The passage above represents the first instance that we see in “The Odyssey” that feasting, greediness in food consumption and the basic disregard for anything besides human appetite will appear. For many characters the ultimate temptation of food comes in wine, meat, and bread these things are enough to coax them away from their intended path. In many occurrences their failure to resist temptation is punished in one way or another. While, Odysseus’ shipmates get punished with death, Odysseus is punished with a delayed journey back...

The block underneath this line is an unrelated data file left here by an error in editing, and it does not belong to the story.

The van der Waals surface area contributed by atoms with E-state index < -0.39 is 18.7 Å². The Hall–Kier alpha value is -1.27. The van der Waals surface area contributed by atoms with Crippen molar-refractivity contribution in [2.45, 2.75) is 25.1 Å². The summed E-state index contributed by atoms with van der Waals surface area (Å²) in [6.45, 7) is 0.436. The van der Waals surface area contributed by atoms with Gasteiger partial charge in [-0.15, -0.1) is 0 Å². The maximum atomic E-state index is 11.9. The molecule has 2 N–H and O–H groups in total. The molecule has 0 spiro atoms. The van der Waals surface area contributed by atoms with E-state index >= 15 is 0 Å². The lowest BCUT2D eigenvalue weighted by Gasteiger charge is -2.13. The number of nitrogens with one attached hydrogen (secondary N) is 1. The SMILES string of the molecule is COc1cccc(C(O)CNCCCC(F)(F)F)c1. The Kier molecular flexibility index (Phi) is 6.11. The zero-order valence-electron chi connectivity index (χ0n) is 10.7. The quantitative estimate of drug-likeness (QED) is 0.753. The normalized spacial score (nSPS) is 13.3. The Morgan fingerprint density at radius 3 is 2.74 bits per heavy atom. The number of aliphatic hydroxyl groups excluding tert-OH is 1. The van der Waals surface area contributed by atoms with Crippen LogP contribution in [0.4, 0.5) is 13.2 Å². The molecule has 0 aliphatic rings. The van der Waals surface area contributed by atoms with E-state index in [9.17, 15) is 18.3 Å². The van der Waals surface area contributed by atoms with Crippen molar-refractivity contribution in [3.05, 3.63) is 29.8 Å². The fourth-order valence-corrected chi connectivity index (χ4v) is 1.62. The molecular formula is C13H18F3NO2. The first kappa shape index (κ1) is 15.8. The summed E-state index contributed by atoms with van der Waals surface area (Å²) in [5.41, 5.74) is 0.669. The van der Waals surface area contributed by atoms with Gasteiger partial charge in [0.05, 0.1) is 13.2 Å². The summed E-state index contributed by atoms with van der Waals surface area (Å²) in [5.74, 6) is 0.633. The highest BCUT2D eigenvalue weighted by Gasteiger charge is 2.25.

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...ngry, tired, and homesick men accompanying Odysseus, the image of a plain plate of bread or cheese is plenty of temptation. When this transpires, at the cave of the Cyclops, the punishment is immediate. For Odysseus himself, however, his strength and god-like nature are beyond such base temptations and he is instead susceptible to the double-temptation of exotic and richly described foods coupled with a woman. While having a delayed journey back to his wife and estate punishes Odysseus, this is relatively minor compared to fates of others who were punished for their submission to the temptation of food by death. Odysseus sanctions the final punishment for gluttony, temptation, and sloth on the suitors living off of his land and livestock and so the theme of food images, temptation, and punishment is seen through the end of the epic poem with Odysseus’ heroic return.
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